Expectations for a new user

I’ve got moderate mid/upper range hearing loss (sorry, I do not currently have my results to post, will get those). Am now at a point where I have a lot of trouble hearing women in a conversation, or just about anyone if they are not facing towards me. A major plugged feeling and a lot of ringing. All tests indicate there’s no pressure or fluid or follicle damage, it’s all nerve related hearing loss and I’m now getting hearing aids for the first time. We just ordered the Oticon Dual XW RITEs.

My question is, how difficult is the adjustment period? Assuming the initial fit is reasonably good, am I going to notice an improvement right away? I realize this isn’t like getting glasses to correct near sightedness and I don’t expect to put these on and have perfect hearing but obviously I’m looking for improvement.

I could get them delivered and fit on Friday but I leave Saturday for a 3 day conference. Without them I’m going to have a lot of trouble hearing, but I’m concerned about getting HA’s and then leaving town the next day. But I guess I could always just take them off if they are problematic.

Anyway, just trying to level set expectation. I appreciate any input on this, thanks!

You should see some immediate improvement in your hearing. Hearing sounds you haven’t heard in years can be tiring. If you get tired then remove them for awhile and recuperate. You can replace them when you’re feeling better. Just remember you must wear them to get used to them.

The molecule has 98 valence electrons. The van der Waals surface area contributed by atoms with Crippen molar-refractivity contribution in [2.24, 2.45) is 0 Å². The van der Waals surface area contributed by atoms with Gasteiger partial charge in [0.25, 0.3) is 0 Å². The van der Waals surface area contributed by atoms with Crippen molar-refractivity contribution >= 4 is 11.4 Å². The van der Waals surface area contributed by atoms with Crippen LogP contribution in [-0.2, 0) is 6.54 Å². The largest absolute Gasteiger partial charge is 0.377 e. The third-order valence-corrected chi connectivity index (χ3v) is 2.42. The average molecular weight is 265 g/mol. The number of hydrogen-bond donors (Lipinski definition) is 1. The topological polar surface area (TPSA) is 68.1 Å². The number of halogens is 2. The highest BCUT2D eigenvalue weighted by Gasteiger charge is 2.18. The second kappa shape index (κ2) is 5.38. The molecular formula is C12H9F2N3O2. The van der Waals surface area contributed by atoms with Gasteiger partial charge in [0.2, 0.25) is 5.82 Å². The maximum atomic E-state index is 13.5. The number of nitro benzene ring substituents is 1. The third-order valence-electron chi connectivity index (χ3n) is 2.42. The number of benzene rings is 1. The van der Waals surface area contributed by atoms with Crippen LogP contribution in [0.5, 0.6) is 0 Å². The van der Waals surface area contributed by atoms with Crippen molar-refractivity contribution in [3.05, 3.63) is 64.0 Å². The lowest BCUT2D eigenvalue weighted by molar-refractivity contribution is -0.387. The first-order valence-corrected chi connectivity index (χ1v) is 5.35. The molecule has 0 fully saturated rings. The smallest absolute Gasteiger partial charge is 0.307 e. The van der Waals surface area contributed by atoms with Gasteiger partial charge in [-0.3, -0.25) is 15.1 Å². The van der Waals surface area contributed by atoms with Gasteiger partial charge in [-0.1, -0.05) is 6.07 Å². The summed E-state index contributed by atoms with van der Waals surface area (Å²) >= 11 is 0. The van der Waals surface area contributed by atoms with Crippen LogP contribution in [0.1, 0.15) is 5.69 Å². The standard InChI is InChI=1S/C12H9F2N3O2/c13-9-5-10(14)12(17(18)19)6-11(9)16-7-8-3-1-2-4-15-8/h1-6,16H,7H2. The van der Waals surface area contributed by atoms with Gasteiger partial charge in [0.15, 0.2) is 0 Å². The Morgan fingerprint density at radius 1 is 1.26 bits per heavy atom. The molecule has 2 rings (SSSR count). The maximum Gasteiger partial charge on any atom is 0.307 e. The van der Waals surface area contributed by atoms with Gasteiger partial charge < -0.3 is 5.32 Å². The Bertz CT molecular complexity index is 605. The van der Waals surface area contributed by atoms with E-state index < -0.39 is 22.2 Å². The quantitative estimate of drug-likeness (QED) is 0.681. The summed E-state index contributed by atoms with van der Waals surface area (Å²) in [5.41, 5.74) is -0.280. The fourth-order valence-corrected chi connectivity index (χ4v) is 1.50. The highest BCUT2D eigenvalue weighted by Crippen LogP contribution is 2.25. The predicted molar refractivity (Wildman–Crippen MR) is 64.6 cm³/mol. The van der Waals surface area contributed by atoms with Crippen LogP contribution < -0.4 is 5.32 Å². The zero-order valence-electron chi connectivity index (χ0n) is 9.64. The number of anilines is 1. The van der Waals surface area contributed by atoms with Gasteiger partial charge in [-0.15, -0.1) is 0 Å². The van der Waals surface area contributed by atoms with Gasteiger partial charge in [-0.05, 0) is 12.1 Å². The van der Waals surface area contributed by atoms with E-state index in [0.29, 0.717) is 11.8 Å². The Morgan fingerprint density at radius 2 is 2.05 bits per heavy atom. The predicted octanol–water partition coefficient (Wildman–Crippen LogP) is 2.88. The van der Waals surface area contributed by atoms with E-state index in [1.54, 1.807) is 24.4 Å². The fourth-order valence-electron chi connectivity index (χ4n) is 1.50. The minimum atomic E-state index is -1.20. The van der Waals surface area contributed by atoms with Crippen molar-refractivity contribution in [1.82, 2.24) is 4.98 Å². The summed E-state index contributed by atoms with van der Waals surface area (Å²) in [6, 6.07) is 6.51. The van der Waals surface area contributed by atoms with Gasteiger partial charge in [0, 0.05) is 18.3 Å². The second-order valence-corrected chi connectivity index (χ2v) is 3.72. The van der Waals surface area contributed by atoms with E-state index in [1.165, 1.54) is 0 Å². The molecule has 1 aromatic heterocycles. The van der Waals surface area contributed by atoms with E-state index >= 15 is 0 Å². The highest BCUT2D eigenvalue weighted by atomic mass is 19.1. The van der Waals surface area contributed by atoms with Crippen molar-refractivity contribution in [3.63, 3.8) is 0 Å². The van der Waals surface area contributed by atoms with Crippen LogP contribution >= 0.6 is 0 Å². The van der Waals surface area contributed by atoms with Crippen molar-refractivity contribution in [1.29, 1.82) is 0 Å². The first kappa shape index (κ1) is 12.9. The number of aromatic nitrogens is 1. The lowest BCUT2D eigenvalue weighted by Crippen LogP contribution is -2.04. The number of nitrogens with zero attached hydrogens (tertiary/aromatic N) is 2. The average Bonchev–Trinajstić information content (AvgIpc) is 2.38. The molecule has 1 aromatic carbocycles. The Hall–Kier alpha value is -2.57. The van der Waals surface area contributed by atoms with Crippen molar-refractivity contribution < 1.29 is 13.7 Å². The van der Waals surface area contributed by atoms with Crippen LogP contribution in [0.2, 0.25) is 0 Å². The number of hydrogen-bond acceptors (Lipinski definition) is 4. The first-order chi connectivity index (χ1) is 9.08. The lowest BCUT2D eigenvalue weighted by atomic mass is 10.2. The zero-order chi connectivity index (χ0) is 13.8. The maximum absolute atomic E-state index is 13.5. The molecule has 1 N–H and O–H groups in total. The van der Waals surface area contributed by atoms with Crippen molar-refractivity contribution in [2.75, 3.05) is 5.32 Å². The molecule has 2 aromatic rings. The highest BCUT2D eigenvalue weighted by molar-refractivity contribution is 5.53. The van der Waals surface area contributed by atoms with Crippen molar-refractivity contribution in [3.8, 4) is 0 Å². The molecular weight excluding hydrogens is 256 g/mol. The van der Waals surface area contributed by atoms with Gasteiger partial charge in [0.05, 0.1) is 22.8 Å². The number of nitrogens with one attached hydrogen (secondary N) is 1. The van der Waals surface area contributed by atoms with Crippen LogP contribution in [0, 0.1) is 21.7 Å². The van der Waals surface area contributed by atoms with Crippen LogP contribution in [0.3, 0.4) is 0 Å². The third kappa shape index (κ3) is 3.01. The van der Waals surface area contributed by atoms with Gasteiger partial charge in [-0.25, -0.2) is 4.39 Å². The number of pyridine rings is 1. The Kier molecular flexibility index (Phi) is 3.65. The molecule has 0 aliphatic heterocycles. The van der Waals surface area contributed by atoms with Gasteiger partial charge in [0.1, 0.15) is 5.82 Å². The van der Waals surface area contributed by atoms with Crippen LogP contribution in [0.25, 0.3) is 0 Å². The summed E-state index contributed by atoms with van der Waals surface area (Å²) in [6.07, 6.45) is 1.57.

Good luck with your new HAs.

The first 20 minutes will be VERY loud & weird.

The next 20 minutes should be a lot better.

After that you should be OK - but will still be noticing lots of overwhelming sounds - especially newspapers, toilet cisterns etc.

You might initially notice an ‘echo’ … don’t worry about this, it should wear off in a day or so.

Loud sounds might also be overwhelming in the first day or two.

Depending on your loss, you might find road & tyre noise very unpleasant - this can be a nuisance for several weeks in some cases.

After about three days of full-time wear your brain will suddenly ‘tune in’ and the aids will appear to go quiet and/or lose their initial ‘sparkle’ … but they will still be working fine.

Do NOT be tempted to ask for too much fine tuning or major volume reduction on Day One. It’s pointless until you have several days of using the aids.

conejo61 said in part…

As a fairly new (6 months now) owner/wearer myself, I found the biggest thing that amazed me was thinking about the sounds of every day common things that I wasn’t able to hear in the past.

How often does one really hear (and then think about) the water as it’s being flushed down the toilet or coming out of the kitchen faucet? As a normal hearing person (as I was many years ago), I would be in the above situation (flushing toilet etc.) and not think about the sounds I heard because they were normal life sounds that I had been use to hearing on a every day basis.

As a new HA owner/wearer what you will find that happens (at least it did with me), is sounds that you weren’t able to hear before will become interesting to listen to (and for). I know the first few days with my new HA’s I went out of my way to do things that I normally wouldn’t just to hear what it was like.

Where we live there’s a woods that’s adjacent to our property. In the past when walking in the woods I used the well worn dirt path, but after first getting my HA’s I went out of my way to walk off the beaten path just so I could hear the leaves crackling and the small twigs snapping.